Trisha’s Take: Cyrus review


Directed by Jay Duplass and Mark Duplass
Starring John C. Reilly, Marisa Tomei, Jonah Hill
Rated R for language and some sexual material

Back when I had a Netflix account, I went on an indie movie-watching spree, and that’s where I encountered the concept behind “actor’s workshop” films for the first time.

For the people who aren’t acting or film geeks, I’ll explain. An actor’s workshop film is one where a bunch of actor who are taking classes together take what they’ve learned and make a movie out of it. The coolest thing, though, is that some of the best actors are always taking classes and workshops to hone their craft even further. Another thing I learned about was the mumblecore movement, wherein production is very low-budget, conversations are improvised, and the focus is on characterization over complicated plots.

Multi-hyphenate brothers Jay Duplass and Mark Duplass, who helped form the latter, seem to have taken the best of what’s cool about an actor’s workshop film, given it a mumblecore feel, and turned it loose into the world.

The plot to Cyrus is pretty simple. John C. Reilly stars as John, a divorcé who never really got out of the depressive funk that drove his now-ex-wife (Catherine Keener) away seven years ago. Strangely enough, they’re still friends—and may possibly also work together—and after she tells him that she’s getting married again, she tries to get him out of his rut by forcing him to go to a party. There he meets Molly (Marisa Tomei) who sees something charming in his sad sack and “drunk on Red Bull and vodka” exterior and follows him back to his place.

However, she doesn’t stick around in the morning, but instead leaves him a note. Intrigued but not scared off, John invites her over for a proper first date which is as romantic as it is charming… only to catch her sneaking out of his room at night. Her vague explanation doesn’t satisfy him, so John follows her back to her house where he meets the source of her secrecy: her antagonistic live-at-home 21-year old son, Cyrus (Jonah Hill).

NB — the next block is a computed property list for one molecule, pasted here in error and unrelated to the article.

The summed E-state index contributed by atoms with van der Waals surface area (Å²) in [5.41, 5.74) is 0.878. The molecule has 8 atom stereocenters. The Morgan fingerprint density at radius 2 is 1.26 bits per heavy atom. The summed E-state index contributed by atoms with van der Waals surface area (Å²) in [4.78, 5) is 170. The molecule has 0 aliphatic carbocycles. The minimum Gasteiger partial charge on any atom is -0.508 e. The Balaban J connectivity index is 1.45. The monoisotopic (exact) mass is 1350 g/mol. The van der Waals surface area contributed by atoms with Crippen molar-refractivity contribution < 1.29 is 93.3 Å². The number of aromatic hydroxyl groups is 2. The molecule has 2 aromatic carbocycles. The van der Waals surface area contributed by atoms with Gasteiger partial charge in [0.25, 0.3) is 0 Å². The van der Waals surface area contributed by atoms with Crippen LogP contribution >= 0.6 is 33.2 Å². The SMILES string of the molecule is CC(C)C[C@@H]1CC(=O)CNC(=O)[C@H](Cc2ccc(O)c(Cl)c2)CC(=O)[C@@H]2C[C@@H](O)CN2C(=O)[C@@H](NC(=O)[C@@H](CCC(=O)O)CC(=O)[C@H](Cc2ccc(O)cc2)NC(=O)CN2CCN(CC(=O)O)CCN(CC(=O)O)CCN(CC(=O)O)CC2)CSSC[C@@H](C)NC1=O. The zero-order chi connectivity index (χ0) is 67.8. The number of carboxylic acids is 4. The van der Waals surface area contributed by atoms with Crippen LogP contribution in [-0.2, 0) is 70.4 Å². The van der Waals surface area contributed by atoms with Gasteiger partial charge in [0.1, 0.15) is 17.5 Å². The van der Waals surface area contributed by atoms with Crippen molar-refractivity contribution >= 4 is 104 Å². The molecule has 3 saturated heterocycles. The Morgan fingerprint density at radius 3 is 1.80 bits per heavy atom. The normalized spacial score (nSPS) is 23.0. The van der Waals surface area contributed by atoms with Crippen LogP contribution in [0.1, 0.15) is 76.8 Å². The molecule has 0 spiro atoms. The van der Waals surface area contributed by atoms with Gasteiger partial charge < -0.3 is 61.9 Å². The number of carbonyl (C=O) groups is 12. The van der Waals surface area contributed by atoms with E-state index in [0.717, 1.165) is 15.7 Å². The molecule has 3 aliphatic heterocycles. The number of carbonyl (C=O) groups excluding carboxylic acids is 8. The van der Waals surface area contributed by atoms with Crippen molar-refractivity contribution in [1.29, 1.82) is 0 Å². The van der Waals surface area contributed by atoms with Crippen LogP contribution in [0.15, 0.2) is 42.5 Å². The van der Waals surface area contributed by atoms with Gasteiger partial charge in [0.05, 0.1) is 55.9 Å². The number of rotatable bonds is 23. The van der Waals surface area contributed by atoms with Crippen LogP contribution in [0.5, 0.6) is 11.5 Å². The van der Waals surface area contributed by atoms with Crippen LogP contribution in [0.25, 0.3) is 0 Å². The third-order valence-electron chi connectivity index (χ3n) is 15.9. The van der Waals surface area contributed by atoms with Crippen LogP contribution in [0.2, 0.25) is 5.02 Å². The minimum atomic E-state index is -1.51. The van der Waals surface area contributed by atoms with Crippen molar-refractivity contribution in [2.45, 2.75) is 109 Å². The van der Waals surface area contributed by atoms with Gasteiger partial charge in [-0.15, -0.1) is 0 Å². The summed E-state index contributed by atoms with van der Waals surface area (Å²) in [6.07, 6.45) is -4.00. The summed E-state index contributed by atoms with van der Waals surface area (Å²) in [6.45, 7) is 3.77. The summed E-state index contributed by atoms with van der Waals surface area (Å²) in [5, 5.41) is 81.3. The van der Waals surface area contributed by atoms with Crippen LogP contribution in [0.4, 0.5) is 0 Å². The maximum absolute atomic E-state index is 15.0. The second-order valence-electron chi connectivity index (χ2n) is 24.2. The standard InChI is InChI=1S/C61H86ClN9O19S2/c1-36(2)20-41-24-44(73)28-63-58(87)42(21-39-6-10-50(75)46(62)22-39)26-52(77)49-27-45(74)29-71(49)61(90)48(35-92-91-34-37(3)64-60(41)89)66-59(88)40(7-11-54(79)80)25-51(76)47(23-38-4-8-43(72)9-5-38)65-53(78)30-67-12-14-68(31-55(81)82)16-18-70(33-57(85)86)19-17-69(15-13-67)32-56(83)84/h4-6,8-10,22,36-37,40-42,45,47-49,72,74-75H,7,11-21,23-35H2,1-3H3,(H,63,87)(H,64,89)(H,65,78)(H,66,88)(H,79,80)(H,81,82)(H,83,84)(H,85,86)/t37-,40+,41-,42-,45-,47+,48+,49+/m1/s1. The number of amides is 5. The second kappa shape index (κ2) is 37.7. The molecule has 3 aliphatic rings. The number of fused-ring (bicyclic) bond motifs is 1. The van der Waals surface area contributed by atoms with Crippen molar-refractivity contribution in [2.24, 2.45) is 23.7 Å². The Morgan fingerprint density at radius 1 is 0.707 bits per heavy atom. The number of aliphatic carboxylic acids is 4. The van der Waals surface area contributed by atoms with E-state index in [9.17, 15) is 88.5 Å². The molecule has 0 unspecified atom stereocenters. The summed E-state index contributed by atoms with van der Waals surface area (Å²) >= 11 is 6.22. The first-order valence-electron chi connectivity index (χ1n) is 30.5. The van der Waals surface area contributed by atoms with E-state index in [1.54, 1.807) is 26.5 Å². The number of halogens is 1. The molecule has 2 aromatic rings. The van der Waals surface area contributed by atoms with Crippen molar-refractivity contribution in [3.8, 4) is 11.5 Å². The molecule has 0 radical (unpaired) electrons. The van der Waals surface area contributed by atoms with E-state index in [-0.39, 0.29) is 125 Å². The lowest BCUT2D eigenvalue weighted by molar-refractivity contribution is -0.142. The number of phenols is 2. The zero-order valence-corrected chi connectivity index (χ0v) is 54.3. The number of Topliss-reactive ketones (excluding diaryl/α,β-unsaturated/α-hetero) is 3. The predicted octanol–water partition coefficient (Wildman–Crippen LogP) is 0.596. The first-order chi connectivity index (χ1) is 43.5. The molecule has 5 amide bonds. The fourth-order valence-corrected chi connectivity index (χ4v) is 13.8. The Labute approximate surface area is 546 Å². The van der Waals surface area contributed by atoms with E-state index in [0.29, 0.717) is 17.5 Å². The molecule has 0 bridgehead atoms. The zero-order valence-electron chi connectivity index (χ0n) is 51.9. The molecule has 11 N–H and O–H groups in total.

The meat of the story is the interplay between John and Cyrus as the former starts to really suspect there’s something wrong with the latter and his acceptance of the new man in his mother’s life. Any other director or writer would have turned this premise into a horror film (a mirror universe The Stepfather, if you will) or a gigantically broad comedy (Problem Child) but writer/director/producers Jay and Mark Duplass have kept to their ‘core roots by walking that knife’s edge between the extremes.

The audience I was with was completely engaged with this movie and its dark humor, especially during the parts where you’re not really sure if the relationship between Molly and Cyrus is well-meant and completely platonic.  In contrast to something lead Geeking Out About movie reviewer Lyssa Spero would say to me after the movie, I think that the choices Reilly and Hill make in their depictions of their characters are spot-on and a great service to the lines as they were conceived and improvised. At the same time, Hill stands up to and stands on his own against the veteran Reilly, and th choices he makes in the confrontational scenes between the two of them are pretty amazing.

I’ll agree with other critics who after this film’s premiere at this year’s Sundance thought that while this was a great film, Marisa Tomei wasn’t given all that much to do. The focus here is between John and Cyrus and to add a little more dimension into Molly’s character would have made this a much longer movie.

I’ll also say that though I do appreciate the lack of steadicam to emphasize the fact that this was a largely improvised film, sometimes it bordered on a parody of the exercise. I will say that I did appreciate the oddly cut romantic monologues, even if Lyssa didn’t.

For being the Duplass brothers’ first mainstream film, this is quite possibly the best way one could have gone about doing it, and much kudos are due their way.

After having opened the BAM CinemaFest on June 9, Cyrus goes into wide release on June 18 in the U.S., September 17 in the U.K., and September 23 in Germany; it must not have been farcical enough for the French.

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